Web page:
Regularly added bite-sized reviews about Literature, Art, Music & Film.
Voltaire said the secret of being boring is to say everything.
We do not wish to say everything or see everything; life, though long is too short for that.
We hope you take these little syntheses in the spirit of shared enthusiasm.
(by Rex Warner) (1941)
Prima facie, this is a poor book: clunkily written, slurpily edited, wildly uneven, as devoid of depth in characters or the forces moving them as any book can be. And yet, it has something; it tackles the great theme of the 20th Century, and beyond – totalitarian cohesion and ‘cleanliness’ vs the chaos and mud of ‘normal’ humanity. And the dry, deadpan way in which high tragedy and low comedy are presented here seem in a screwy authentic way to mirror the keep-calm-and-carry-on fashion of the time in which it was written.
Roy (i.e. Rex) is an orphan brought up at the Rectory in the kind of rural village one finds in Boulting Bros. comedies, adjacent the sinister Aerodrome, which steadily acquires and reshapes its ground and mores. The Air Vice-Marshal is the implacable overlord – his crimes must continue so that the world may be clean. By ‘clean’, he means free of the detritus of the old way, such as family, home, love and marriage, deistic traditions, private property: all words without wings, not to be uttered or indulged by airmen.
Roy, close to a blank-slate, becomes a Speer to this Hitler-figure, who will ultimately be disappointed in him (as all fathers and sons eventually are in the other). It is not just Roy who has a patchy past – the village could have been named Peyton Place. And up at the Aerodrome, despite all the Gestapo-style gung-ho, there are secrets and lies too. The scofflaw Flight-Lieutenant, a cipher if there ever was, has his fingerprints everywhere, including on Roy’s fiancé. At one stage, he accidentally kills the Rector whilst demonstrating a machine gun at a village fair (naturally) and informs the victim’s putative son, Roy: “Of course, it was quite unintentional, but I can’t help feeling a bit cut up about it.”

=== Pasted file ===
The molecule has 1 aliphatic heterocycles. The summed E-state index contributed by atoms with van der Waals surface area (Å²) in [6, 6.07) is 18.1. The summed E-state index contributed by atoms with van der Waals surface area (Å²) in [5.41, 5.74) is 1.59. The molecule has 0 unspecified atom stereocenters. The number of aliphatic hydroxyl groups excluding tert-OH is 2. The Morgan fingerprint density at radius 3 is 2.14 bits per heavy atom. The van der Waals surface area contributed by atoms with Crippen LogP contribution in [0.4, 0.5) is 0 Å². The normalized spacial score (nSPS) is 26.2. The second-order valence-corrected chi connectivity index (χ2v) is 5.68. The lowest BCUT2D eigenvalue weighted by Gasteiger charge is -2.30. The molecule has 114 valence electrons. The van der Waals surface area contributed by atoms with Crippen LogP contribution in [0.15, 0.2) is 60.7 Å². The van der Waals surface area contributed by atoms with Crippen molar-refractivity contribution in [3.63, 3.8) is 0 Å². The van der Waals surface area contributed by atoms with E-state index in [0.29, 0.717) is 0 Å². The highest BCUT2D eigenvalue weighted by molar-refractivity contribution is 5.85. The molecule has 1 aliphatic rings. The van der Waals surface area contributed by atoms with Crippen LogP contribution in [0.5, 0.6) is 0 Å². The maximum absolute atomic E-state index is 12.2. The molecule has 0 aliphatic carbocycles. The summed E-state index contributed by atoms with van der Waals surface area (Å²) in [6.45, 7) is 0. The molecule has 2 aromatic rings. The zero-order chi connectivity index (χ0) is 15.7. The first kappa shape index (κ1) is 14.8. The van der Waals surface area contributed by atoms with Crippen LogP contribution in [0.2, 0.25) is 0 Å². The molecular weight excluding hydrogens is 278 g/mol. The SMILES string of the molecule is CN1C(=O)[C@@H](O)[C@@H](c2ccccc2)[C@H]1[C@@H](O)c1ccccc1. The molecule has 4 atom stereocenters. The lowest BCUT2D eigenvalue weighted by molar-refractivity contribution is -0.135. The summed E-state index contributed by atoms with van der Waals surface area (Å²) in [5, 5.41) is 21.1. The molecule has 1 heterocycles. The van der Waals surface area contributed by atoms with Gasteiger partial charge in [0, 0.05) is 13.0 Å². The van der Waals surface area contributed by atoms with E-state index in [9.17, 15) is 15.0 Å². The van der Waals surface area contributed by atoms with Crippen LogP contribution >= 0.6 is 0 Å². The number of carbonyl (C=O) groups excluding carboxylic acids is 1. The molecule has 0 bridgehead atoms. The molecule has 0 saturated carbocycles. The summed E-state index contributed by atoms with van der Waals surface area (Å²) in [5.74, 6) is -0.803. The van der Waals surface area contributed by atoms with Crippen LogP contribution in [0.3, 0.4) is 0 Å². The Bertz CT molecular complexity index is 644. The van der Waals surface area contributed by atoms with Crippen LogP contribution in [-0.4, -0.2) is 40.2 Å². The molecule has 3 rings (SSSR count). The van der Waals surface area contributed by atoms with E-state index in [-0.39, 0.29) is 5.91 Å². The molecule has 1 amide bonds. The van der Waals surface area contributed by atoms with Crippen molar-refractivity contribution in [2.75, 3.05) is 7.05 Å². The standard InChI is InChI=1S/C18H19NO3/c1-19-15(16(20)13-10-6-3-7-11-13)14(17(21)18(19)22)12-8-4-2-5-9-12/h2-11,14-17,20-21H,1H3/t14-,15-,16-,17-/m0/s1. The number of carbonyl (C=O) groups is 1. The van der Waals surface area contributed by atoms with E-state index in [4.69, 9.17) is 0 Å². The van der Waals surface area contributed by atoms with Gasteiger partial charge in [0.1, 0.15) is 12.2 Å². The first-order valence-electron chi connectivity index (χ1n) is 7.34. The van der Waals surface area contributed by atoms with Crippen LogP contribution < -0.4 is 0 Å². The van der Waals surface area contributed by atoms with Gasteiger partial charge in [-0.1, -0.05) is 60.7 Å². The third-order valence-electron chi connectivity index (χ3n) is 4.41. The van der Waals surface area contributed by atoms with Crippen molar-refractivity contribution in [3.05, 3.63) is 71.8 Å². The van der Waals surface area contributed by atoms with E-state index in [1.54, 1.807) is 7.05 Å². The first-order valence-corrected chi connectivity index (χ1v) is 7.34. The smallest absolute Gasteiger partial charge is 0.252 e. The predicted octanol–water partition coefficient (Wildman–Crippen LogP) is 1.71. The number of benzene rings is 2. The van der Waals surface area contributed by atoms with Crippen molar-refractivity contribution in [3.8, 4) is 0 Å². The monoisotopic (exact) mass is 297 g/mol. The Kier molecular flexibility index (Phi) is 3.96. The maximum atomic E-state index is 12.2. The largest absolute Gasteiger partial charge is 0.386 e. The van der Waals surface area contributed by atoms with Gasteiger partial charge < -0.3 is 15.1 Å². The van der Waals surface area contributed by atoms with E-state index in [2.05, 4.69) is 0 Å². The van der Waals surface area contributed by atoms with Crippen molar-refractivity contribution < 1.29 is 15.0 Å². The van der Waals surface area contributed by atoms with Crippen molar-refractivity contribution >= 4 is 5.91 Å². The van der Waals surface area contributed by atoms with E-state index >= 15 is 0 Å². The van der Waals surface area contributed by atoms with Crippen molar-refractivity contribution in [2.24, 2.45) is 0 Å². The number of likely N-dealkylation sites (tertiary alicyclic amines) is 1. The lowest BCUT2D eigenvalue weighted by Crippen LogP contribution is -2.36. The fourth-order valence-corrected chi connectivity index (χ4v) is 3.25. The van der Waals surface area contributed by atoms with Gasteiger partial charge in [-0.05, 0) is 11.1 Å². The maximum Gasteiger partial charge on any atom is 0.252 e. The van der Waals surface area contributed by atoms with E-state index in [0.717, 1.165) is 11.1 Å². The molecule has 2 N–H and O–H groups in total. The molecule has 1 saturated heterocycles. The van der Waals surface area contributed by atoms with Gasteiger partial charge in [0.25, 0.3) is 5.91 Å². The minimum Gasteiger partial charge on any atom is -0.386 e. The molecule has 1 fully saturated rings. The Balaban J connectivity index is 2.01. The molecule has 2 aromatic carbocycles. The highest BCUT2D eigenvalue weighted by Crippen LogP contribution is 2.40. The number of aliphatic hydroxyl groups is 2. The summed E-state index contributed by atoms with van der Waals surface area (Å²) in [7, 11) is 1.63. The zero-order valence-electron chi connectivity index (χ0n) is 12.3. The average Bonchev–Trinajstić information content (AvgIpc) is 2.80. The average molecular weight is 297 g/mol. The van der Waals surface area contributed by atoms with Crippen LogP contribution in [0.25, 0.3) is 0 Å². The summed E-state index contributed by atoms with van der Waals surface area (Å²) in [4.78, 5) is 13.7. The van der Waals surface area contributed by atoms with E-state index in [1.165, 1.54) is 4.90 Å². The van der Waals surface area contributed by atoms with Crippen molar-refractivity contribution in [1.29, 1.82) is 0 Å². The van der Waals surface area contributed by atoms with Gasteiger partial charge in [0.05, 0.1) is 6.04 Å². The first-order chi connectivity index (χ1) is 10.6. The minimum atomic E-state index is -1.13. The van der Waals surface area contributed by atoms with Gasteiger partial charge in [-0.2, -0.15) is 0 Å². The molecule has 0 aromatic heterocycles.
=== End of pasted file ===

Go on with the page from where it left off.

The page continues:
The plot, loopy and jerry-built as it is (Nineteen Eighty Four it ain’t) has Roy lapsing in his fascistic fervour (which disappears as fast as it arose) and choosing the natural muddle of mankind, the old world, “clean…and most intricate, fiercer than tigers, wonderful and infinitely forgiving.” Warner was a Kafka groupie but unlike his idol, he is an optimist, and so the underdogs muddle through to triumph, though without honour, or much of it.Continue Reading →
Since Australia’s first Eurovision entry in 2015 Guy Sebastian’s “Tonight Again’, we have cheered Dami Im (second in 2016 (she was robbed)) and have cringed at Jessica Mauboy, notably referred to by ‘The Spectator’ magazine as a ‘vast caterwauling aboriginal‘.
Finally we antipodeans have had the opportunity to vote (as if it hasn’t all been decided beforehand) on our entrant. The final, from the appropriately kitsch Gold Coast, Queensland, was shown on SBS and hosted by a chipper Joel Creasy (“trilingual” in English, Millenial and Drag-Queen) and an uncomfortable Myf Warhurst in unflattering hot pink.
Each of the ten entrants was introduced with cheery footage of them at their usual daily activities aboard a rollercoaster, on a segue, in a harness, and so on.
We explain our Euro Points System here. But really it’s the vibe of the thing. This year we scored each act out of 5. We also awarded Song Points, that is to say, the higher the score, the more likely that we could bear to listen to this song in the real world, when not suffering ‘Eurovision Delusion Syndrome’. We also noted Euro quotes this year. These are the usual vapid and cliched statements made by the contestants. There is an exception. We were too gob-smacked by Ella Hooper’s camel toe to recall a word that she had said.
So here we are – The Official TVC Australian Eurovision Final votes for 2019 –
1 – Ella Hooper, (ex Killing Heidi) plump in a curious lace leotard-legging outfit with an unfortunate centre seam – Eurovision gold!! 1 Song Point for a forgettable number, Data Dust. 3 Euro Points for the outfit, the Ruby Wax look alike on guitar and a mosh pit dive.
2 – the duo Electric Fields with 2000 and Whatever. 3 points for a not too bad song, despite its being incomprehensible whether in English or indigenous language. A massive 4 Euro points for gender fluidity, a big hair reveal, bad dancing and lava lamp backdrop. Electric Field’s Euro quote – “Cos at the end of the day we are more similar than we are different”. (This sentiment must be uttered during every Eurovision telecast, at least once. Preferably in French).
3 – Mark Vincent with This is Not the End. Mark has the speaking voice of Santo Cilauro and the singing voice of a psuedo opera singer. 3.5 for a pretty decent James Bondish song. 1 Euro point – for the Khamal-like effect. Euro quote – “Music for me is everything. It is my life”. This is also a compulsory Eurovision statement.